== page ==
While the supernatural events re- corded in Eastern legends may be retained as illustrations of the creative power of the active imagination of the human mind, they have long since been discarded as treaties by the world of science. There is a firm belief still retained by a large majority of men in the truth of traditionary miracles and divine interposition, on which the dominant religions are founded. We note that in regions holding a common origin, there are numerous sects and interpreters radically opposed to each other, which in past times have produced dissensions and bloody strife, and are still a source of polemic wrangling and waring disaster.

 Before attempting to investigate the origin of religion, it may be well to fix a definite meaning to that constantly employed word. We find in the modern lexicons numerous meanings ascribed to the word religion, that differ widely in their nature, and are antagonistic in their purport. If by religion is meant the healthful development of a right life, a practice of conscientious duty to our fellow men, and abstain- ing from all injustice, every right-minded man must give it his approval. But if by region is meant " a system of faith in, and worship of, a divine being or beings " (entirely beyond our knowledge, except the traditions of unknown authors of mystic legends, unconfirmed), the modem agnostic disable lives.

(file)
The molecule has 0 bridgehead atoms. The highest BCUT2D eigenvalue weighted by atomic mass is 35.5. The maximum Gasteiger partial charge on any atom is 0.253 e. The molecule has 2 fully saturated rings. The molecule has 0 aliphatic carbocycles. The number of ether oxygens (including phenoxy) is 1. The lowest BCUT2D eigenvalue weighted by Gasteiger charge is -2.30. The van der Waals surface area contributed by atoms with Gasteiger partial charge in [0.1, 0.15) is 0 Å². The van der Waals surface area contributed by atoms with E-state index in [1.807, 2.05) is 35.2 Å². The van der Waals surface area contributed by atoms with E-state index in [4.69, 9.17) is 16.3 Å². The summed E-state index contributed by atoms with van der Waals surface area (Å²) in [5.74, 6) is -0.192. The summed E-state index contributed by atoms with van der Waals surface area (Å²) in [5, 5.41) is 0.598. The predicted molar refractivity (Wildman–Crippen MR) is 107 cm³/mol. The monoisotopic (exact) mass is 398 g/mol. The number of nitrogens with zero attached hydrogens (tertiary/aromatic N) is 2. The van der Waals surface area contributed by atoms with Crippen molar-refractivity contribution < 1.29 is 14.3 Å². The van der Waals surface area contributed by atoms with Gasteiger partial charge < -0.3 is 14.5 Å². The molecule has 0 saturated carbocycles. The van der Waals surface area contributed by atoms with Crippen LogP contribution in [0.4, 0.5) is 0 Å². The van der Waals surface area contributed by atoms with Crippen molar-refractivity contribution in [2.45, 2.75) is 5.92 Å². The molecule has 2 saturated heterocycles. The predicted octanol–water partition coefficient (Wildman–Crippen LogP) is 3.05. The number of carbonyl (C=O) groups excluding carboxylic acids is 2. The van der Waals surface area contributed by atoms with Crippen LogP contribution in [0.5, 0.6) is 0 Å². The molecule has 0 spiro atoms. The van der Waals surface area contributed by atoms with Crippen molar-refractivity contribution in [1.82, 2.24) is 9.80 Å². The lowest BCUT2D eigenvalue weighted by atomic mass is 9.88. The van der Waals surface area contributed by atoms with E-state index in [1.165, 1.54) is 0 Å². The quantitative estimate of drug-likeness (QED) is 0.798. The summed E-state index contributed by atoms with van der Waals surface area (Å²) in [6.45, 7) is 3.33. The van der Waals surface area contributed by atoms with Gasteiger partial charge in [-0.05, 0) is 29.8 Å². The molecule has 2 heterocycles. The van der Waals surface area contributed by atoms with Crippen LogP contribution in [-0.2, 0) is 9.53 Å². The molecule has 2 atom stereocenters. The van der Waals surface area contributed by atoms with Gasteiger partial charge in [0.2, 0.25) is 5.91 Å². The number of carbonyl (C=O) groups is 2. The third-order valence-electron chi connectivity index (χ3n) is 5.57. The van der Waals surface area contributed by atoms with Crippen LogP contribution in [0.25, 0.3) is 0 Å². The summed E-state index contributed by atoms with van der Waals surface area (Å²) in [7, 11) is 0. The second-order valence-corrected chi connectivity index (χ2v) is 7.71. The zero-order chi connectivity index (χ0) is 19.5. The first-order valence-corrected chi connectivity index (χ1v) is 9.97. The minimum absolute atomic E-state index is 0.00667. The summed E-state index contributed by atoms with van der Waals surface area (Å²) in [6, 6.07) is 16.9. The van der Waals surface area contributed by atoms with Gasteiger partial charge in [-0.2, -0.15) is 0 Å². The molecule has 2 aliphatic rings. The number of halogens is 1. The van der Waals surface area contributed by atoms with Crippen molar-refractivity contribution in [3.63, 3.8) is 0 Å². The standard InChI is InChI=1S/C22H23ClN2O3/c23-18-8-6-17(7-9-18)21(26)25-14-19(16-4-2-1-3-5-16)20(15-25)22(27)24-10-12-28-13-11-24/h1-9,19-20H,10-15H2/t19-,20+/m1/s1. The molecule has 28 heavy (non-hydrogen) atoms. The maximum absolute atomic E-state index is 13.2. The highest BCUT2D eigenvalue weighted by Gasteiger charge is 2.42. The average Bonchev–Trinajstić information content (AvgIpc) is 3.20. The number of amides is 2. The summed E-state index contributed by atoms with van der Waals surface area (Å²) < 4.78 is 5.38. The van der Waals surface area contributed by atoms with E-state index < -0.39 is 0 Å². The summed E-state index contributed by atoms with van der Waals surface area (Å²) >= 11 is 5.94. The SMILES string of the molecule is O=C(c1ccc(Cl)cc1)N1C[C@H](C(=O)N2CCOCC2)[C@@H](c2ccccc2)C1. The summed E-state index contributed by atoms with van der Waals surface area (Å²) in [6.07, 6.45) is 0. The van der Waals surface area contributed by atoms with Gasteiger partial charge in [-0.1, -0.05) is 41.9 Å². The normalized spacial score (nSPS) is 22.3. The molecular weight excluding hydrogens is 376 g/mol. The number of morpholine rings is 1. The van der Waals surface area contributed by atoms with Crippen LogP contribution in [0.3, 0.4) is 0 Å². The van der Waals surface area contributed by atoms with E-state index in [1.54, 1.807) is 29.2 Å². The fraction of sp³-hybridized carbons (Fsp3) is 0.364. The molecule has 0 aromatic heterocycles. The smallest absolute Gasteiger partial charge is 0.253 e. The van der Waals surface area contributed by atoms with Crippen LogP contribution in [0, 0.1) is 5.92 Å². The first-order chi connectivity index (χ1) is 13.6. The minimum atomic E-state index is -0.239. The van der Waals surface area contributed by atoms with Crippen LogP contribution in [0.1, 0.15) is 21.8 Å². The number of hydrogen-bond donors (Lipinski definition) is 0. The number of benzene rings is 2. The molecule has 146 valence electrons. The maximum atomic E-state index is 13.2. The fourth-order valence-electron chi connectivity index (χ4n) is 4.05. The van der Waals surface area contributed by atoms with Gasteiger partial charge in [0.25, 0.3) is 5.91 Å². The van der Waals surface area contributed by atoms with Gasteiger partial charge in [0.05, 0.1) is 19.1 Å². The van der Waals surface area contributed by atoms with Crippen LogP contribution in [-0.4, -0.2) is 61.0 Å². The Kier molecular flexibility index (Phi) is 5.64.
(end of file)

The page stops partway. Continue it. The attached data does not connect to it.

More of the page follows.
We have generally used the word religion in the latter sense, as dogmatic, in the succeeding pages. There are few noted scientists in modem times who would not be classed as agnostics. They are generally so entirely engrossed in the search for, and development of, truth, which is making such wonderful progress at the present day, that they have no time to devote to discussions about current beliefs in religion nor to the petty altercations of the theologians over dogmatic interpretations and creeds, which neither their authors nor interpreters have any real knowledge of the truth of, and of which there is no proof but vague tradition.